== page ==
A plethora of new apps that cull a range of useful information for those looking to buy, rent or renovate a home has hit the market.
Some apps are designed to greatly enhance the experience by dramatically reducing the time consumers would spend researching, say, schools or neighborhood demographics. Others can help them avoid making costly mistakes by allowing them to visualize what an upgrade on their home would look like before they spend the money.
For instance, several new apps can access school, demographic and crime statistics as quickly as you can tap and swipe — information you’d probably spend hours trying to gather because real estate agents won’t provide it.
Another app can tell you about property values and mortgage information of any given house — useful information for people who may want to approach an owner in a high-demand, low-supply neighborhood to try to buy a house that’s not listed.
Another app helps you visualize what your home would look like with various landscaping options.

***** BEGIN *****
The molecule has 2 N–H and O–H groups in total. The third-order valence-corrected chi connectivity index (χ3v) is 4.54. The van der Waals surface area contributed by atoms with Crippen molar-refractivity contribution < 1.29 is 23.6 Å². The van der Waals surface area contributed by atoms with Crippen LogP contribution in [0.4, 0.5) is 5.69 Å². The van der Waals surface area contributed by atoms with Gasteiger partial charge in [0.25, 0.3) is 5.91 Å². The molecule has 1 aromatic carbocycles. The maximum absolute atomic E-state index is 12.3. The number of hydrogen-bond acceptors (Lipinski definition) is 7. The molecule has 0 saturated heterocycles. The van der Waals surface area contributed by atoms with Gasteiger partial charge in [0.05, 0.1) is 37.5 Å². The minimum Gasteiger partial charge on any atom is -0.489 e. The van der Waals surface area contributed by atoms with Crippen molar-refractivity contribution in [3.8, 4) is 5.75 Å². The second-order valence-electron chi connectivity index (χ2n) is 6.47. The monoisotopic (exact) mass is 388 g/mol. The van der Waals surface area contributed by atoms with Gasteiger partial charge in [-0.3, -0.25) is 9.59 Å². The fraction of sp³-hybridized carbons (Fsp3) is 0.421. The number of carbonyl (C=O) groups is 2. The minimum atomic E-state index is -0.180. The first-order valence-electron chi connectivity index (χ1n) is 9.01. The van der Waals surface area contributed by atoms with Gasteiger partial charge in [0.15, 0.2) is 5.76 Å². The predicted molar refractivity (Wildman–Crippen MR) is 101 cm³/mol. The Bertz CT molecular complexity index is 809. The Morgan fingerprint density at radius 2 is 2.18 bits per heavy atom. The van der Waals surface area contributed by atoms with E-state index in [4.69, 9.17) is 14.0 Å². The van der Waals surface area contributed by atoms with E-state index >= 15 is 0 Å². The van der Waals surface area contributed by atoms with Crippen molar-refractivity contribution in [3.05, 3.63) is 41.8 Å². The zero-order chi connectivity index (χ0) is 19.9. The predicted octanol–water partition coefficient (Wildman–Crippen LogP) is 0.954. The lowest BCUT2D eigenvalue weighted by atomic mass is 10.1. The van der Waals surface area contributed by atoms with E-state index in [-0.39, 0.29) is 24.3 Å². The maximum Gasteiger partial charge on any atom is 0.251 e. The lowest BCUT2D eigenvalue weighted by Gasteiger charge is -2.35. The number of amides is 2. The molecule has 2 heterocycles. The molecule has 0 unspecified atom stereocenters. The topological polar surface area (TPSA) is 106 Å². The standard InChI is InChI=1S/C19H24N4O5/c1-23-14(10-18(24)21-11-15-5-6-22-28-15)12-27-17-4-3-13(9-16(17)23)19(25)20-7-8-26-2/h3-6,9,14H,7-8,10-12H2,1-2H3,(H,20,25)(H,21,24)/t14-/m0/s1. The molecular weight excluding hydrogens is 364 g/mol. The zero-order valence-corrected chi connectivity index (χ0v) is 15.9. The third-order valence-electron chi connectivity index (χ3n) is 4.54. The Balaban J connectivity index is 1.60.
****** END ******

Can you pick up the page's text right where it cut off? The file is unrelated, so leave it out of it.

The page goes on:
“Renters and buyers are looking for some of the same information,” says Jamie Moyle, chief executive of RealtyTrac. “They want to know about neighborhood amenities so they can decide if they’ll be happy in a particular area, and they want to know about crime so they know if they’ll feel safe.”
We asked real estate experts to suggest the apps their customers find most useful. Here are 13 apps that can help you research a neighborhood, find a home to buy or rent, learn about transit and walking options, upgrade your home and even find the lender with the best mortgage rates:
Heather Embrey, an associate broker with McEnearney Associates in McLean, says she’s often asked about demographics in various neighborhoods, but Fair Housing laws prohibit agents from sharing information about crime statistics and the racial, ethnic or religious makeup of a community.
She recommends several apps that provide easily accessible information about neighborhoods, which can be used by renters and home buyers.
•Dwellr: Dwellr is an app developed by the Census Bureau based on information garnered in the agency’s American Community Survey, Embrey says. The GPS-based search app provides information on 40 topics for every neighborhood, so you can find out things such as how many residents are single or married, the median age of residents, the number of college graduates, the racial and ethnic background of residents, the preferred method of commuting and median home values.
Dwellr even generates a list of 25 top places for you to live based on your preferences.
•Homefacts: Homefacts, a subsidiary of housing data provider RealtyTrac, offers an app that allows consumers to search for information about an area based on their location, an address, a city or a Zip code.